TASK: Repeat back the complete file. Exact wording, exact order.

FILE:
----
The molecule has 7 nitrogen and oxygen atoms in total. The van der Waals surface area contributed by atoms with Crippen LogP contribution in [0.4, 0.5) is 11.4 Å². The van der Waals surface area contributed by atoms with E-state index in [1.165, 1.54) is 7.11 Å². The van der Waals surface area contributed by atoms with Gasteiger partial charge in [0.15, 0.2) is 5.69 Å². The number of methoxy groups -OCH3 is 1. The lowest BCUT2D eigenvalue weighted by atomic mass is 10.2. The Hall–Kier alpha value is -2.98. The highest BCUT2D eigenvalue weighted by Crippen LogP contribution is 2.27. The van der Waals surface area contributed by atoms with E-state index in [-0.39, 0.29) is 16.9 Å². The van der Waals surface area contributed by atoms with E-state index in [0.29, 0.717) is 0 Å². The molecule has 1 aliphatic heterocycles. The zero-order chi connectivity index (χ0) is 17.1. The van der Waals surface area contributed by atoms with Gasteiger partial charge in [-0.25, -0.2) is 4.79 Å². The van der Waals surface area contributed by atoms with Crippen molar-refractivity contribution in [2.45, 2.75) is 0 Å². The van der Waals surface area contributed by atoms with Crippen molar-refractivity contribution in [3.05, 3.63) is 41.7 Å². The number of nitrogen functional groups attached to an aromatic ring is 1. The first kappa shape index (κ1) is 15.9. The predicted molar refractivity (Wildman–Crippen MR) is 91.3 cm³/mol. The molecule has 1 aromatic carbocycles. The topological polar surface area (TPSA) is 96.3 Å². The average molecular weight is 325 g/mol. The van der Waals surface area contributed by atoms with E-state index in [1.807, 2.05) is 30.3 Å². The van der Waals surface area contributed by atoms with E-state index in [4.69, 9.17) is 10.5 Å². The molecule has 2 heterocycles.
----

The molecule has 7 nitrogen and oxygen atoms in total. The van der Waals surface area contributed by atoms with Crippen LogP contribution in [0.4, 0.5) is 11.4 Å². The van der Waals surface area contributed by atoms with E-state index in [1.165, 1.54) is 7.11 Å². The van der Waals surface area contributed by atoms with Gasteiger partial charge in [0.15, 0.2) is 5.69 Å². The number of methoxy groups -OCH3 is 1. The lowest BCUT2D eigenvalue weighted by atomic mass is 10.2. The Hall–Kier alpha value is -2.98. The highest BCUT2D eigenvalue weighted by Crippen LogP contribution is 2.27. The van der Waals surface area contributed by atoms with E-state index in [-0.39, 0.29) is 16.9 Å². The van der Waals surface area contributed by atoms with E-state index in [0.29, 0.717) is 0 Å². The molecule has 1 aliphatic heterocycles. The zero-order chi connectivity index (χ0) is 17.1. The van der Waals surface area contributed by atoms with Gasteiger partial charge in [-0.25, -0.2) is 4.79 Å². The van der Waals surface area contributed by atoms with Crippen molar-refractivity contribution in [2.45, 2.75) is 0 Å². The van der Waals surface area contributed by atoms with Crippen molar-refractivity contribution in [3.05, 3.63) is 41.7 Å². The number of nitrogen functional groups attached to an aromatic ring is 1. The first kappa shape index (κ1) is 15.9. The predicted molar refractivity (Wildman–Crippen MR) is 91.3 cm³/mol. The molecule has 1 aromatic carbocycles. The topological polar surface area (TPSA) is 96.3 Å². The average molecular weight is 325 g/mol. The van der Waals surface area contributed by atoms with E-state index in [1.807, 2.05) is 30.3 Å². The van der Waals surface area contributed by atoms with E-state index in [4.69, 9.17) is 10.5 Å². The molecule has 2 heterocycles.